Just before ''The West Wing'' ends its seven-year run, series creator Aaron Sorkin tells Lynette Rice about how it started
Credit: Aaron Sorkin: Marissa Roth / Retna

Before it airs the final episode of The West Wing this Sunday, NBC will celebrate the drama’s seven-year run by first airing the pilot episode introducing the men and women who made up the Bartlet Administration. (A few fun facts from that inaugural hour: Martin Sheen’s Jed Bartlet wasn’t introduced until the last few minutes of the episode, and Janel Moloney’s Donna Moss was never meant to be more than just a small, recurring character.) In preparation for this Sunday’s two-hour event, we asked Wing creator Aaron Sorkin to reflect on the show’s humble beginnings.

”The idea for The West Wing happened very much by accident. It never occurred to me to try to write a TV show. I had nothing against it — I just didn’t know anything about it. I watched as much TV as anybody else, but I just didn’t know anything about the world of making TV shows. My agent nonetheless wanted me to meet with John Wells, which I was happy to do because John was an important producer who had done ER and China Beach.

”The night before this meeting with John, some friends came to my house for dinner, including Akiva Goldsmith, who won an Oscar for directing A Beautiful Mind. I happened to mention I was having the meeting the next day with Wells, but said we were just having lunch to talk; I wasn’t thinking about TV. At some point Akiva and I wandered into a little office I had, and the poster for The American President [which Sorkin wrote] was up on the wall. And he said, ‘You know what would make an interesting TV series? That. Forget about the romance between the president and the lobbyist, and just sort of write it about the senior staffers.’ I said, ‘Akiva, that’s a good idea, but I’m not doing a TV show. I’m just having this lunch with John.’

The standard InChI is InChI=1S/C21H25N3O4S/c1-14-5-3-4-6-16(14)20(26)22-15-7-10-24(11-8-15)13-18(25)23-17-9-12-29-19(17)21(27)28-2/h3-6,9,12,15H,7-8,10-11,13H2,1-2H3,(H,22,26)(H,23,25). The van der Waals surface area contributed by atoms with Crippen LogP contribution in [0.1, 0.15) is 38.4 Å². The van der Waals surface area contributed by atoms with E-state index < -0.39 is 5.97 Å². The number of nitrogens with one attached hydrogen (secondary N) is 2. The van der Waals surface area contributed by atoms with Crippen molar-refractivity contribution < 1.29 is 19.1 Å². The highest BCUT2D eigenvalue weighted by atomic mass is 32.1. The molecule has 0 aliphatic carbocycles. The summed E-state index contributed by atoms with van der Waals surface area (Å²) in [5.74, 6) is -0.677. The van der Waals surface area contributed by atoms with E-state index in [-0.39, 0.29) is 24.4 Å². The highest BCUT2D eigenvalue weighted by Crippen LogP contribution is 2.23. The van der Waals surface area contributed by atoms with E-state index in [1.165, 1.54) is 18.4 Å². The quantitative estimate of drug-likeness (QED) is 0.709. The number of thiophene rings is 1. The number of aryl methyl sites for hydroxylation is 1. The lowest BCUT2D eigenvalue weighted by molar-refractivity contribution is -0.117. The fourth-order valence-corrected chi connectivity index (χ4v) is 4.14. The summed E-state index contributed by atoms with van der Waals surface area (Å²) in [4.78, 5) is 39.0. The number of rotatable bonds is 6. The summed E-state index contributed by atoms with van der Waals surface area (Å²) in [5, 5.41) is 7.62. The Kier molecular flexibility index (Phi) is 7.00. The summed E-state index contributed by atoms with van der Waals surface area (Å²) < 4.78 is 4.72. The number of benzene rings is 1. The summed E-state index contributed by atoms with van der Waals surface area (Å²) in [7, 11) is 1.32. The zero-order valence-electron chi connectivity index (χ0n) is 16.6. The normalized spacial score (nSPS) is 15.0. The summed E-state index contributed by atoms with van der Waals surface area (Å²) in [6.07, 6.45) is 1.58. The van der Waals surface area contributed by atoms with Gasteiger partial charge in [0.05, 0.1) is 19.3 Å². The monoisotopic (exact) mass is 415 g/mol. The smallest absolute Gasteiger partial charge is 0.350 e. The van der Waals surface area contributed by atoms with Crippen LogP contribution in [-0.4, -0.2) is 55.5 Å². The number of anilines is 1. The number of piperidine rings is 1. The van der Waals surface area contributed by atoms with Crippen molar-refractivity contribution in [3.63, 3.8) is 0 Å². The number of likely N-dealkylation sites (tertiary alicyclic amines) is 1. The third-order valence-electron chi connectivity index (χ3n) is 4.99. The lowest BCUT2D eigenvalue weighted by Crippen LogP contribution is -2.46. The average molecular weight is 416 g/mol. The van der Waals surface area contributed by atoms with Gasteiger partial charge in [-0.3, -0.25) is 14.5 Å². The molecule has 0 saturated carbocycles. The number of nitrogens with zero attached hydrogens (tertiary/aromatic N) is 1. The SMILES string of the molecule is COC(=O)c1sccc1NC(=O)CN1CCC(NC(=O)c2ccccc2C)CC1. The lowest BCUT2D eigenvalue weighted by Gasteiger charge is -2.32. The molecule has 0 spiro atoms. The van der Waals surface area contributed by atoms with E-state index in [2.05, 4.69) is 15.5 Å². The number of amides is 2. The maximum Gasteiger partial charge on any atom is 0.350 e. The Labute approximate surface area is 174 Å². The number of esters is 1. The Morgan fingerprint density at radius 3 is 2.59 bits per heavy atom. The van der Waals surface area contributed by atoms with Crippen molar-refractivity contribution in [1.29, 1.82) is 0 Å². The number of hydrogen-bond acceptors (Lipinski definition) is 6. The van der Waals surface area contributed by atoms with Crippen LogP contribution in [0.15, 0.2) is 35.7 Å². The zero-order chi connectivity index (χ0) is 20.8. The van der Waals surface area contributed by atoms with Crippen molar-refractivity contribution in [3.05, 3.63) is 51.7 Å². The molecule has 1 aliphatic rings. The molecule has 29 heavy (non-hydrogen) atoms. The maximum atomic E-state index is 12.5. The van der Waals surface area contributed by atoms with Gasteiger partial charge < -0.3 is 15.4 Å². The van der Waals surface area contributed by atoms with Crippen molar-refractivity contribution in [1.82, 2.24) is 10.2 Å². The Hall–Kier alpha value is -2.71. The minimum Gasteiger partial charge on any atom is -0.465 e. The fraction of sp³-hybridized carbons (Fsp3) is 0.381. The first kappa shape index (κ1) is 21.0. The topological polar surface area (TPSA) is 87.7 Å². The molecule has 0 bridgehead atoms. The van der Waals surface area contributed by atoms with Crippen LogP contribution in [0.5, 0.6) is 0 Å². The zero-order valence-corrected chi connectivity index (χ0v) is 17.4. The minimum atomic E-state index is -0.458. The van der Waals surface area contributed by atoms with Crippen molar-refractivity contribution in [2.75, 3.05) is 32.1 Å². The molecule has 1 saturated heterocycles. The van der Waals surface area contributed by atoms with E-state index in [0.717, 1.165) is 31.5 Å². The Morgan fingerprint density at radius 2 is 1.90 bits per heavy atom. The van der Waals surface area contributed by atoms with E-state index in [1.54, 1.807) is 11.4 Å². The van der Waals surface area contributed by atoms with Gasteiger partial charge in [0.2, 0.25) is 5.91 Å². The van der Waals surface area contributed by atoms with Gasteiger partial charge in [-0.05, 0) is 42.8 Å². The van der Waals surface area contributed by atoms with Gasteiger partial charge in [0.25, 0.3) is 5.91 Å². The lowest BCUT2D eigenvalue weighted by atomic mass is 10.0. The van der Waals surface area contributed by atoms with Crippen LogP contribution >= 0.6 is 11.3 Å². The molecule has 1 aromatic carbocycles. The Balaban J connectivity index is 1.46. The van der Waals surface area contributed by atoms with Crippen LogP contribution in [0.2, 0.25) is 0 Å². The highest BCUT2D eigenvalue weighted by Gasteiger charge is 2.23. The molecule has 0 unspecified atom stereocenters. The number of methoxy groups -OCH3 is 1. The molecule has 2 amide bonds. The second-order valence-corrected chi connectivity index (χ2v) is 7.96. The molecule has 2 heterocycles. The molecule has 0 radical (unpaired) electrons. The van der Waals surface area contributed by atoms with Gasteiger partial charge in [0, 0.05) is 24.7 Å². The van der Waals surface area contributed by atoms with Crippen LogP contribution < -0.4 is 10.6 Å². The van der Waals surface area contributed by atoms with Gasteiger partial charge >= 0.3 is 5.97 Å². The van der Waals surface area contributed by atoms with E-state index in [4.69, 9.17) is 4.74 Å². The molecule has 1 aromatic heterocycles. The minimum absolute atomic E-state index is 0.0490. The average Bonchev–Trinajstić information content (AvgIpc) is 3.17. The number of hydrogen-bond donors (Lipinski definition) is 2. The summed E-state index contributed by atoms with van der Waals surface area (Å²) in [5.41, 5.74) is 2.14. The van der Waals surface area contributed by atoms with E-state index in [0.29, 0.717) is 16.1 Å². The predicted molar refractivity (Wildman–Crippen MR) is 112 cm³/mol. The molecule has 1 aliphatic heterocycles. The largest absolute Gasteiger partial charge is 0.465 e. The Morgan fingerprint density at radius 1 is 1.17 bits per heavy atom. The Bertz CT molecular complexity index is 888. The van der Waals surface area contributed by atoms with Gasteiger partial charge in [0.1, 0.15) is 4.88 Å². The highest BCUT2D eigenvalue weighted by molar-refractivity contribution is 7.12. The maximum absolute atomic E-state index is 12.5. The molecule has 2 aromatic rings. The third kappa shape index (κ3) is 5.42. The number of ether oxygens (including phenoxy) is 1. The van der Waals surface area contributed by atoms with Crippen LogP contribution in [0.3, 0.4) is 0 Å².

”So I showed up to the lunch the next day and I clearly misunderstood what the lunch was supposed to be about, because I walked into the restaurant and saw that it was John, three guys from CAA, and people from Warner Bros. who were expecting me to pitch an idea. Rather than say, ‘Um, you know, I think there has been a misunderstanding’ and say I didn’t have any ideas to pitch, I said, ‘I want to do a TV show about senior staffers at the White House.’

”There weren’t a lot of questions because I was kind of spitballing, making it up as I went along. I didn’t have a pitch prepared. What I did have was some tiny moments and little shards of stories I had to cut from the screenplay of The American President, or little stories I heard at the White House while researching the movie. Warner Bros. didn’t ask for much in terms of ‘Will it be this or that’ — they just let me go away and write, which is always a really nice thing to do. Most of my time spent writing something is spent walking around the room not writing. Once I have an idea to start, it will start going very fast. The typing of the script I probably did in about five days, but there were a couple of months of not writing it, and just being scared of it. I beat Akiva up. I couldn’t believe what he got me into.

The West Wing
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